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General fluff => Off-Topic => Topic started by: score_under on June 09, 2010, 11:17:28 AM

Title: logy(x) ≢ log(x)÷log(y)
Post by: score_under on June 09, 2010, 11:17:28 AM
logy(x) ≢ log(x) ÷ log(y)
Because:
log-1(-1) = Any odd integer, including negatives. (As (-1)-1 == -1, and (-1)1 == -1, etc.)
log(-1) ÷ log(-1) = 1.

WHAT.
Title: Re: logy(x) ≢ log(x)÷log(y)
Post by: Rusky on June 09, 2010, 11:53:27 AM
The domain of logs with non-negative bases is (0, ∞), so log(-1) doesn't exist (or is complex). You are getting part of the answer set, so I imagine either the log base conversion rule is only for positive bases or it's similar to trig problems where you have to deal with different periods.
Title: Re: logy(x) ≢ log(x)÷log(y)
Post by: score_under on June 09, 2010, 12:06:29 PM
so log(-1) doesn't exist (or is complex).
Either way, z/z ≡ 1 still holds in the complex plane (except for z=0, of course).
Quote
so I imagine either the log base conversion rule is only for positive bases
Perhaps so. I think teachers should specify this before teaching it to us.
Title: Re: logy(x) ≢ log(x)÷log(y)
Post by: Josh @ Dreamland on June 09, 2010, 12:28:17 PM
Eh, Wolfram reports log -1 of -1 is 1.
What told you it wasn't?

Oh, I see. This is the same problem you face with arcsin(), though. The method holds; there are just more answers than you are given by the function. It's not like this only happens with those, either; you see the same problem when you have x**2 = y. Because the sqrt() function only returns positive. As do all the other pow(x,1/n) functions, even though there are always n answers.
Title: Re: logy(x) ≢ log(x)÷log(y)
Post by: IsmAvatar on June 09, 2010, 12:57:24 PM
Thus: 1 = -1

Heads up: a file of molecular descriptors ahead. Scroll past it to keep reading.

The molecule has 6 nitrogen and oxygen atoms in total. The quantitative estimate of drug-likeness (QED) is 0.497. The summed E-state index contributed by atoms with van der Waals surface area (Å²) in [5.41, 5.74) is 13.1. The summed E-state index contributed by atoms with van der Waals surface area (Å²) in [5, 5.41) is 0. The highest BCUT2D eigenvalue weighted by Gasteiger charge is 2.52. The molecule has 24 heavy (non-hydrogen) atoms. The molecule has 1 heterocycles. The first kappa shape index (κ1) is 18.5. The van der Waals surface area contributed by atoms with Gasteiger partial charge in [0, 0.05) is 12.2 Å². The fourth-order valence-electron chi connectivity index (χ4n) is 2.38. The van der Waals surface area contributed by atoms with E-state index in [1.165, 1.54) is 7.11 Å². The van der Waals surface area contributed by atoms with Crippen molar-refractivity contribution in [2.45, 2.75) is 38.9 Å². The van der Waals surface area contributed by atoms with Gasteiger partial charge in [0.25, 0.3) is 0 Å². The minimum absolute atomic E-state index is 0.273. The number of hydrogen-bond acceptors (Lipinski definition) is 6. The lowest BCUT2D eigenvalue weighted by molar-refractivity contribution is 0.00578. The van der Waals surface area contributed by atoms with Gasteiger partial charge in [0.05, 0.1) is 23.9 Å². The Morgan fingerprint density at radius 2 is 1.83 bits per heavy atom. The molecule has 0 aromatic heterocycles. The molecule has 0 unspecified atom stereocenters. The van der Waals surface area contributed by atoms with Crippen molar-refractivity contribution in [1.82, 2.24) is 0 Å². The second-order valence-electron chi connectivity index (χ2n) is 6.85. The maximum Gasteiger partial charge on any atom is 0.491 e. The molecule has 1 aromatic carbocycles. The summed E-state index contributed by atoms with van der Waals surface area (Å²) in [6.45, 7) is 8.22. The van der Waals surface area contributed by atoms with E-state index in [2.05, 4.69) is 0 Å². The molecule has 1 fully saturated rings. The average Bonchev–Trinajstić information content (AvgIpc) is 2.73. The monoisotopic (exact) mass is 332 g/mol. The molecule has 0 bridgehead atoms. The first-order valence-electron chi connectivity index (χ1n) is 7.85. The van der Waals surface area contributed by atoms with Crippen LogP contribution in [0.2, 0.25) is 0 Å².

We can further derive that, by adding 1 to each side and dividing by 2,
1 = 0
and a great number of math problems that I got the answers wrong on on tests can thusly be demonstrated as equivalent to the correct answer using this logic.
For any incorrect answer X, and the correct answer Y, it can be demonstrated that X = Y thusly:

1 = 0
1(X - Y) = 0(X - Y)
X - Y = 0
Add Y to both sides.

Or for those if you who like over-extraneous proofs

1: 1 = 0 (given)
2: 1X = 0X (multiply step 1 by X)
3: 1Y = 0Y (multiply step 1 by Y)
4: 0X = 0 (known - simplification)
5: 0Y = 0 (known - simplification)
6: 0 = 0 (known)
7: 0X = 0Y (derived by taking steps 4 and 5 and substituting in step 6)
8: 1X = 1Y (substitute steps 2 and 3 in step 7)
9: X = Y (simplify)
Title: Re: logy(x) ≢ log(x)÷log(y)
Post by: MahFreenAmeh on June 09, 2010, 06:01:38 PM
prove 1 without resorting to assigning a constant to a constant
Title: Re: logy(x) ≢ log(x)÷log(y)
Post by: Game_boy on June 10, 2010, 09:28:38 AM
Logs of negative numbers are complex (and have multiple answers as Rusky said). Added to the fact that complex number arithmetic doesn't follow the same rules, and you can 'derive' some strange results. In particular, all the 'log rules' don't necessarily apply and you have to re-derive them from first principles starting from 'what e^x means with complex arguments'.

But it is mathematically consistent.

And, yes, as Ism has done, you can prove all things starting from 1 = 0, but you don't get useful results.